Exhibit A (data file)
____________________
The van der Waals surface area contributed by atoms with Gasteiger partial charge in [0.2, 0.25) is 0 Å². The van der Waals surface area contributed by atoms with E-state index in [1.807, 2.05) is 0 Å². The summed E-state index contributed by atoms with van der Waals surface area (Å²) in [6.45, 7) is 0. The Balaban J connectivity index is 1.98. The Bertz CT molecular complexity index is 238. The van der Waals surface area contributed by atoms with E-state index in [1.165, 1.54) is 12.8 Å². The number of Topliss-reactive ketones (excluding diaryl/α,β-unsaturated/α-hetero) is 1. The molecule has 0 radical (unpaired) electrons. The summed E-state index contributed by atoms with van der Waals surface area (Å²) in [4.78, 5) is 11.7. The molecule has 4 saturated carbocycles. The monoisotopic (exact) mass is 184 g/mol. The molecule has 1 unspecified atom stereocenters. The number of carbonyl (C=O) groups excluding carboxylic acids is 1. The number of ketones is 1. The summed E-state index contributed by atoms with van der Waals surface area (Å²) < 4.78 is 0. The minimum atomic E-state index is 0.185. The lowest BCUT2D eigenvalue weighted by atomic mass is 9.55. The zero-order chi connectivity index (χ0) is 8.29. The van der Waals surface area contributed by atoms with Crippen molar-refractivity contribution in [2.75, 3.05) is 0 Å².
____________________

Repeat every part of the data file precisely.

The van der Waals surface area contributed by atoms with Gasteiger partial charge in [0.2, 0.25) is 0 Å². The van der Waals surface area contributed by atoms with E-state index in [1.807, 2.05) is 0 Å². The summed E-state index contributed by atoms with van der Waals surface area (Å²) in [6.45, 7) is 0. The Balaban J connectivity index is 1.98. The Bertz CT molecular complexity index is 238. The van der Waals surface area contributed by atoms with E-state index in [1.165, 1.54) is 12.8 Å². The number of Topliss-reactive ketones (excluding diaryl/α,β-unsaturated/α-hetero) is 1. The molecule has 0 radical (unpaired) electrons. The summed E-state index contributed by atoms with van der Waals surface area (Å²) in [4.78, 5) is 11.7. The molecule has 4 saturated carbocycles. The monoisotopic (exact) mass is 184 g/mol. The molecule has 1 unspecified atom stereocenters. The number of carbonyl (C=O) groups excluding carboxylic acids is 1. The number of ketones is 1. The summed E-state index contributed by atoms with van der Waals surface area (Å²) < 4.78 is 0. The minimum atomic E-state index is 0.185. The lowest BCUT2D eigenvalue weighted by atomic mass is 9.55. The zero-order chi connectivity index (χ0) is 8.29. The van der Waals surface area contributed by atoms with Crippen molar-refractivity contribution in [2.75, 3.05) is 0 Å².